Precision, October 2019

Browse pages
Current page

1

Current page

2

Current page

3

Current page

4

Current page

5

Current page

6

Current page

7

Current page

8

Current page

9

Current page

10

Current page

11

Current page

12

Current page

13

Current page

14

Current page

15

Current page

16

Current page

17

Current page

18

Current page

19

Current page

20

Current page

21

Current page

22

Current page

23

Current page

24

Current page

25

Current page

26

Current page

27

Current page

28

Current page

29

Current page

30

Current page

31

Current page

32

Current page

33

Current page

34

Current page

35

Current page

36

Current page

37

Current page

38

Current page

39

Current page

40

Current page

41

Current page

42

Current page

43

Current page

44

Current page

45

Current page

46

Current page

47

Current page

48

Current page

49

Current page

50

Current page

51

Current page

52

Current page

53

Current page

54

Current page

55

Current page

56

Current page

57

Current page

58

Current page

59

Current page

60

Current page

61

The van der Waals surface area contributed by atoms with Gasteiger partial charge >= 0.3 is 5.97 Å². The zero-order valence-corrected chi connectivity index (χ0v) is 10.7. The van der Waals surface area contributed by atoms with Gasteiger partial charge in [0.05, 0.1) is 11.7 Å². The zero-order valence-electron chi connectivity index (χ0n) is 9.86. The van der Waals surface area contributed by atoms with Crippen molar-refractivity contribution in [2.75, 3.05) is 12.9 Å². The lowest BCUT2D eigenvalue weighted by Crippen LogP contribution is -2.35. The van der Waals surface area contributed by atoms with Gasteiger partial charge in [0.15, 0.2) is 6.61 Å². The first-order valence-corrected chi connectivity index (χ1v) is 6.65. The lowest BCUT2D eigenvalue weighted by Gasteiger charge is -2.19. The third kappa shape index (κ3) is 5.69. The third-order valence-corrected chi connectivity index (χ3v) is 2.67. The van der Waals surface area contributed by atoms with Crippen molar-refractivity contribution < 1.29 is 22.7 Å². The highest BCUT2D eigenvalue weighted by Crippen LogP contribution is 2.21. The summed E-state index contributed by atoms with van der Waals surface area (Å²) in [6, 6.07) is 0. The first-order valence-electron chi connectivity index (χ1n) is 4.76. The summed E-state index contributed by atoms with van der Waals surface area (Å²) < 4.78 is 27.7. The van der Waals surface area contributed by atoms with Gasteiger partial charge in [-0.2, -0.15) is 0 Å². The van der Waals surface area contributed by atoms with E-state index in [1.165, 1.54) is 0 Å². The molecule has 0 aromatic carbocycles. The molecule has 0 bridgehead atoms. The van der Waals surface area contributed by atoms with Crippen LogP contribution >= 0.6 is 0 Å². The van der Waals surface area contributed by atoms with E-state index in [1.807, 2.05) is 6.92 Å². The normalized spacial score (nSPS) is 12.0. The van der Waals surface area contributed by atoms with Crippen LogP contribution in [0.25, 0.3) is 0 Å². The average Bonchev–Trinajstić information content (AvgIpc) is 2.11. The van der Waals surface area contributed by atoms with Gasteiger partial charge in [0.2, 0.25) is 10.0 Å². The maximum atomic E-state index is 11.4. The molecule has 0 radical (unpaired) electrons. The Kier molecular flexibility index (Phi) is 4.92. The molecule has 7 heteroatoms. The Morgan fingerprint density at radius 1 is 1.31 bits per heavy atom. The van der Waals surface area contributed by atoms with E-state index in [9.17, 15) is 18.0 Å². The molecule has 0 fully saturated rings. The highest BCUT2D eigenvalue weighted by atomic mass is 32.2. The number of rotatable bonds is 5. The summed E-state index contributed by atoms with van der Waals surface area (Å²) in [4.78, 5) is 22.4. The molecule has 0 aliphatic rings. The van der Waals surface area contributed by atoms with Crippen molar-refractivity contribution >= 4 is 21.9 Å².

Current page

62

Current page

63

Current page

64

Current page

65

Current page

66

Current page

67

Current page

68

Current page

69

Current page

70

Current page

71

Current page

72

Current page

73

Current page

74

Current page

75

Current page

76

Current page

77

Current page

78

Current page

79

Current page

80

Current page

81

Current page

82

Current page

83

Current page

84

Current page

85

Current page

86

Current page

87

Current page

88

Current page

89

Current page

90

Current page

91

Current page

92

Current page

93

Current page

94

Current page

95

Current page

96

Current page

97

Current page

98

Current page

99

Current page

100

Current page

101

Current page

102

Current page

103

Current page

104

Current page

105

Current page

106

Current page

107

Current page

108

Current page

109

Current page

110

Current page

111

Current page

112

Current page

113

Current page

114

Current page

115

Current page

116

Current page

117

Current page

118

Current page

119

Current page

120

Current page

121

Current page

122

Current page

123

Current page

124

Current page

125

Current page

126

Current page

127

Current page

128

Current page